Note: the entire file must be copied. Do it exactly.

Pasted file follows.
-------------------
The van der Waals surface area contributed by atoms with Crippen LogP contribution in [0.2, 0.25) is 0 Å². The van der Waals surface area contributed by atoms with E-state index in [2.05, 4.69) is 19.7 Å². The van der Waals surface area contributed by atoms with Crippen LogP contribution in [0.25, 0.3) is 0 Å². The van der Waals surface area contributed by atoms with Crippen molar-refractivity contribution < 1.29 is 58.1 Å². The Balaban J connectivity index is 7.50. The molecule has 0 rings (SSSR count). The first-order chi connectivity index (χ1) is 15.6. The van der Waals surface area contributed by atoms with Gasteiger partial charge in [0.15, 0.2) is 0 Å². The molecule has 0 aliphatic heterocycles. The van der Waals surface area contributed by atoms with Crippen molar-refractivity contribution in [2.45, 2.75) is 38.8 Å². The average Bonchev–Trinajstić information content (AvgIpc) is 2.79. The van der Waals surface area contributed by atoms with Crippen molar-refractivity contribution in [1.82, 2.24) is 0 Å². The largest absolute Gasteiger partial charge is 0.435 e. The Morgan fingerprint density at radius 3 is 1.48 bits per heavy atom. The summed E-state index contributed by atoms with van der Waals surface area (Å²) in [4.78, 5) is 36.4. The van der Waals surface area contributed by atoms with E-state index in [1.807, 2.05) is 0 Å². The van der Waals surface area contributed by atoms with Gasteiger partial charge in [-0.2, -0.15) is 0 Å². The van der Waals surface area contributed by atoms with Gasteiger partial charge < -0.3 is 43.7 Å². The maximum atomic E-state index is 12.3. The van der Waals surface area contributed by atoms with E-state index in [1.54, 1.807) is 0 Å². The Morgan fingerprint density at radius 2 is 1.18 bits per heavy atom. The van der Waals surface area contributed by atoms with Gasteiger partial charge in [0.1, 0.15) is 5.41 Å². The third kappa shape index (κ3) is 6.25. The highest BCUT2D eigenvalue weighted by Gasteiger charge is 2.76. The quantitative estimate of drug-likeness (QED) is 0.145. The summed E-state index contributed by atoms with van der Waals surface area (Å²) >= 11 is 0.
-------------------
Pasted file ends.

The van der Waals surface area contributed by atoms with Crippen LogP contribution in [0.2, 0.25) is 0 Å². The van der Waals surface area contributed by atoms with E-state index in [2.05, 4.69) is 19.7 Å². The van der Waals surface area contributed by atoms with Crippen LogP contribution in [0.25, 0.3) is 0 Å². The van der Waals surface area contributed by atoms with Crippen molar-refractivity contribution < 1.29 is 58.1 Å². The Balaban J connectivity index is 7.50. The molecule has 0 rings (SSSR count). The first-order chi connectivity index (χ1) is 15.6. The van der Waals surface area contributed by atoms with Gasteiger partial charge in [0.15, 0.2) is 0 Å². The molecule has 0 aliphatic heterocycles. The van der Waals surface area contributed by atoms with Crippen molar-refractivity contribution in [2.45, 2.75) is 38.8 Å². The average Bonchev–Trinajstić information content (AvgIpc) is 2.79. The van der Waals surface area contributed by atoms with Crippen molar-refractivity contribution in [1.82, 2.24) is 0 Å². The largest absolute Gasteiger partial charge is 0.435 e. The Morgan fingerprint density at radius 3 is 1.48 bits per heavy atom. The summed E-state index contributed by atoms with van der Waals surface area (Å²) in [4.78, 5) is 36.4. The van der Waals surface area contributed by atoms with E-state index in [1.807, 2.05) is 0 Å². The van der Waals surface area contributed by atoms with Gasteiger partial charge in [-0.2, -0.15) is 0 Å². The van der Waals surface area contributed by atoms with Gasteiger partial charge < -0.3 is 43.7 Å². The maximum atomic E-state index is 12.3. The van der Waals surface area contributed by atoms with E-state index in [1.54, 1.807) is 0 Å². The Morgan fingerprint density at radius 2 is 1.18 bits per heavy atom. The van der Waals surface area contributed by atoms with Gasteiger partial charge in [0.1, 0.15) is 5.41 Å². The third kappa shape index (κ3) is 6.25. The highest BCUT2D eigenvalue weighted by Gasteiger charge is 2.76. The quantitative estimate of drug-likeness (QED) is 0.145. The summed E-state index contributed by atoms with van der Waals surface area (Å²) >= 11 is 0.